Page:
Tag Archive: politics

Sometimes I want to hide my face in my hands.  Indefinitely.

A couple weeks ago, West Virginia’s John Raese made national news by telling an audience of Putnam County Republicans that the requirement that he post a sign banning smoking on his business property was the same as Hitler making Jews wear a Star of David.  Mr. Raese will be running against Joe Manchin in the fall for the U. S. Senate seat once held by Robert Byrd. In a YouTube video, Mr. Raese is shown saying that he believes everyone ought to be able to do as he or she pleases, “’cause I’m an American,” he reasons.

Today, I’m feeling numb as I read dozens of Facebook posts expressing shock, sadness, but mostly embarrassment that once again, a great many West Virginians, 57,081 of them to be exact, have proven themselves to be braying asses too stupid to understand the value of their individual vote.  They squandered their votes on an imprisoned Texas felon crafty enough to get on the presidential ballot in the State of West Virginia. (Not much craft involved, since West Virginia’s ballot laws are lax.)  No doubt, those West Virginians will be the inspiration for much hilarious commentary on this evening’s satirical talk shows.

But what about the rest of us?  The ones who have either elected to stay in West Virginia, or have come back, often because of family ties? Some of us are deeply committed to a clean environment because it directly correlates to better health for human beings. Some of us are working hard for a diversified economy that will allow entrepreneurs to create opportunity for many years in the future.  Some of us see the beauty of West Virginia that is too often obscured by careless industrial practices, the same practices and attitudes that apparently also dull minds.  We’re the ones who insist that West Virginia and its people are worth making sacrifices for.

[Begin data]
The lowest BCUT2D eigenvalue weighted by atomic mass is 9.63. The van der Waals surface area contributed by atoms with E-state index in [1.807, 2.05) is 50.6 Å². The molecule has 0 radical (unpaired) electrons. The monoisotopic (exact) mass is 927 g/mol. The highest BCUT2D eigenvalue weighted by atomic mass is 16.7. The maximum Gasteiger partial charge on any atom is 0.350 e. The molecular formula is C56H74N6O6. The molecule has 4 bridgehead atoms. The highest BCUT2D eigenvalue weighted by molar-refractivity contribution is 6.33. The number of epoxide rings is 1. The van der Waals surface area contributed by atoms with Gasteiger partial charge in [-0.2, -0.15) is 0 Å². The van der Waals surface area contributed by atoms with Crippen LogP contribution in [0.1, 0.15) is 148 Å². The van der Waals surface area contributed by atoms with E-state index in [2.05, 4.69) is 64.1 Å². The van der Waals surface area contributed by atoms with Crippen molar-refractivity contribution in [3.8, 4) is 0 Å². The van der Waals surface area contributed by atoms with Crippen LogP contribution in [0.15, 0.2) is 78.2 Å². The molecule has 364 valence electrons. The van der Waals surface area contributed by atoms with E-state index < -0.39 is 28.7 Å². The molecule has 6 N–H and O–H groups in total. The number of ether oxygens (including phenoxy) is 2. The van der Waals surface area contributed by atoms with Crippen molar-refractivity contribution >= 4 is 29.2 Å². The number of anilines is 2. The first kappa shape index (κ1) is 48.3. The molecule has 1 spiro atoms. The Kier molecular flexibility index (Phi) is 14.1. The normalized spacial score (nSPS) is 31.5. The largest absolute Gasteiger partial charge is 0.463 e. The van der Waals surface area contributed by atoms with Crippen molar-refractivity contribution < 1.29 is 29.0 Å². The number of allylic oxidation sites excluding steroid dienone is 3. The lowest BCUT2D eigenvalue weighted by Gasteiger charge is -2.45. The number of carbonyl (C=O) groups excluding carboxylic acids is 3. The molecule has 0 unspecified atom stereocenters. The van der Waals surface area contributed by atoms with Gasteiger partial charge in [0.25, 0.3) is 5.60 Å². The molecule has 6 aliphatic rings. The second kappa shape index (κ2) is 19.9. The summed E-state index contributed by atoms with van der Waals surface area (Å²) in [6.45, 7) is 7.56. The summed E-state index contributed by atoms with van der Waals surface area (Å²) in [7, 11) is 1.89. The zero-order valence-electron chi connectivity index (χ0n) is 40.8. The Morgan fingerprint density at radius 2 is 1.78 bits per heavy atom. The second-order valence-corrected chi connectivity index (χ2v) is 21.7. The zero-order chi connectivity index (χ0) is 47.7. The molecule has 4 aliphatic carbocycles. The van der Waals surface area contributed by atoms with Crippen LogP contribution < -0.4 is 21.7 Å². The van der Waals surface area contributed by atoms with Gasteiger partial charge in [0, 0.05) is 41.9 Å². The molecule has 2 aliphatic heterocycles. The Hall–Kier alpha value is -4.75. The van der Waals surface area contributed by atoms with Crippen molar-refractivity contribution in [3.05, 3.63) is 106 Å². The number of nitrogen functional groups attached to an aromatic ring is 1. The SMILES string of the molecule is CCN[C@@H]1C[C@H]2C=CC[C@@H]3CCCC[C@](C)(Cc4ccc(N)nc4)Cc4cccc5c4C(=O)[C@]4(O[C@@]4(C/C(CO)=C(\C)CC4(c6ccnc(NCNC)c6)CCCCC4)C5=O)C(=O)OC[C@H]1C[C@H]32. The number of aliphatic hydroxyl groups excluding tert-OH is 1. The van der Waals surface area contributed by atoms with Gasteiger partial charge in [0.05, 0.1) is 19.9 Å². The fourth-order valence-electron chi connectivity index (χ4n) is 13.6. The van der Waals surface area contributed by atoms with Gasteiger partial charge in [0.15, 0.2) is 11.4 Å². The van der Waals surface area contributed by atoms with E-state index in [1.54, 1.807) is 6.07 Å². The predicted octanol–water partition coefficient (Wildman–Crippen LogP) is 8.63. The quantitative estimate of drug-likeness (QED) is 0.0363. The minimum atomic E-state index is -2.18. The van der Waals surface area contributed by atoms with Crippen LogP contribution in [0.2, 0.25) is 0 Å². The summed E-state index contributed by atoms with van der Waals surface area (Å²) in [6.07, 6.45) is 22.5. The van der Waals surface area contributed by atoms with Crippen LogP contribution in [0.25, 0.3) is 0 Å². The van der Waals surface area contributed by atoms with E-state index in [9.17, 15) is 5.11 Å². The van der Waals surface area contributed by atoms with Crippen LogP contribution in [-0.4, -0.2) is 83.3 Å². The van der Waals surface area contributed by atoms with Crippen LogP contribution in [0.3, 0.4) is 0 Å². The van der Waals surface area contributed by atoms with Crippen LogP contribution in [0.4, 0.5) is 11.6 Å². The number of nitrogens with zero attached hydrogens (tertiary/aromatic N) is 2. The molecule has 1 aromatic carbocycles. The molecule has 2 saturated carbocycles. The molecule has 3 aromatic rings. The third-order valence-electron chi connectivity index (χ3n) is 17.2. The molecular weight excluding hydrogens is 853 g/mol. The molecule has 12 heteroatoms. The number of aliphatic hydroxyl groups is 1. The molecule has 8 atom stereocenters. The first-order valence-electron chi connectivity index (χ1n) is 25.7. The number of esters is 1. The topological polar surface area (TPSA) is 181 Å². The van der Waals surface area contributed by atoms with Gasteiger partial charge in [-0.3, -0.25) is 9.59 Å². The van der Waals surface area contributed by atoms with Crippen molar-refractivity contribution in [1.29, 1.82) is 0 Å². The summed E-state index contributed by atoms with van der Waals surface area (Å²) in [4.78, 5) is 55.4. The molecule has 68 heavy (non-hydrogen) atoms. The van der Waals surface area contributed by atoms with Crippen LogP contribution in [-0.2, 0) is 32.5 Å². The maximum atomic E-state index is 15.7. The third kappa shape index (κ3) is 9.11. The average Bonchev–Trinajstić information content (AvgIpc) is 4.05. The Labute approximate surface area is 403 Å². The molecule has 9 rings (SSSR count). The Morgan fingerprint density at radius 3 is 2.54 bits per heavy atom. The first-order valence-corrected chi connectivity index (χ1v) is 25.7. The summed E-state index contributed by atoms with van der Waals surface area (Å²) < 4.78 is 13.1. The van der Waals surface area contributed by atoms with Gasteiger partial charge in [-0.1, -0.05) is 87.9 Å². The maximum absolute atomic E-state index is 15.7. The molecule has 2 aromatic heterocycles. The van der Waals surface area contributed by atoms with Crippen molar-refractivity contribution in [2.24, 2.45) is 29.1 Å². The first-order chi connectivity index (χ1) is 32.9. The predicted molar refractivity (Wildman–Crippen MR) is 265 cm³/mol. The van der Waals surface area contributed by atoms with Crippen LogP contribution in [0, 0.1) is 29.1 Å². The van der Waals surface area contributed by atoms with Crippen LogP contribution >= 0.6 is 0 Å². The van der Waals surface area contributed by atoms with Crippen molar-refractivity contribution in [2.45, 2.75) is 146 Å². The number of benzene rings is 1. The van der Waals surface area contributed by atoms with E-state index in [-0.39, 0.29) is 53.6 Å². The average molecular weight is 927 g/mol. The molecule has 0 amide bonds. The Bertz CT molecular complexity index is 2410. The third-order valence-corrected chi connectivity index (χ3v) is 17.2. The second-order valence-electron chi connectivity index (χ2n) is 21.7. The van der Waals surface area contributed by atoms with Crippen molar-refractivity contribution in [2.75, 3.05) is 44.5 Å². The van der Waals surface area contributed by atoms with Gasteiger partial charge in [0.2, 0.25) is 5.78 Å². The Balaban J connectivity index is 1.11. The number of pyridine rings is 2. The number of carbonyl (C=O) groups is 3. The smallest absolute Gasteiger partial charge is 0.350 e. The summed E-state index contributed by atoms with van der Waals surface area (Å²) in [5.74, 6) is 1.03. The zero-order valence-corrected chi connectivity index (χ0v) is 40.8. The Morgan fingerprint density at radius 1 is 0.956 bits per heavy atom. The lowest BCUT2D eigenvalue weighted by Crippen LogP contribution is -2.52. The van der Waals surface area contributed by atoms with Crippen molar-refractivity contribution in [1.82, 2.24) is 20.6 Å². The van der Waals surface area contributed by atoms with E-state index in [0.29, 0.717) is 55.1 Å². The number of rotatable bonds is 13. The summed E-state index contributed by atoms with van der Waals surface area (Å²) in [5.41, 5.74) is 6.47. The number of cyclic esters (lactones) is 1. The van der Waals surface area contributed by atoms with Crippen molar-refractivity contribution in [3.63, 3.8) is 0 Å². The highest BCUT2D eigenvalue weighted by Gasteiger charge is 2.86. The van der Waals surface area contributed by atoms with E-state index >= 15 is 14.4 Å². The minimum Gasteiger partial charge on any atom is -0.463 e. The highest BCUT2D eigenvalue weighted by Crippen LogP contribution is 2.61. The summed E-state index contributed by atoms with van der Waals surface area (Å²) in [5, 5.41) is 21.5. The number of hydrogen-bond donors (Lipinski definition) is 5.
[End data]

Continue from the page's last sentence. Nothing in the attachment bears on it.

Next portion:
Today, some of us have to be wondering why we bother.


Yes, We Could…


"Country Roads," by Ian Bode

Hello citizens of the Transcendent New Nation of Appalachia.  I know it looks as though I’ve abandoned my station, and the truth is, I’ve been awfully discouraged by the fool’s parade to which we’ve been subjected lately, so discouraged that I haven’t been able to bring myself to write. ‘What’s the use of yet another rant?’ my darker self says. And as so often seems the case these days, the dark side wins, and I am silent.


Today, November 2, is an important day. When the mid-term election results are in, there may be more reason than ever to decamp to the Transcendent New Nation.  


I was ever so slightly encouraged today when I read Debra Dean Murphy’s blog, Intersections: Thoughts on Religion, Culture, and Politics.  Murphy sees the same dreary scene I see, but she declares that we’re not all drowning—yet. She describes a vision of a place where “We could practice the politics of partnership and collaboration. We could turn off the TV and get to know our neighbors. We could participate in local economies that free us from dependence on self-interested corporations. And we could pursue the interests of our hurting neighbors above our own, confounding the candidates who expect our one and only question always to be “what will you do for me?”


Yes, we could.  But will we?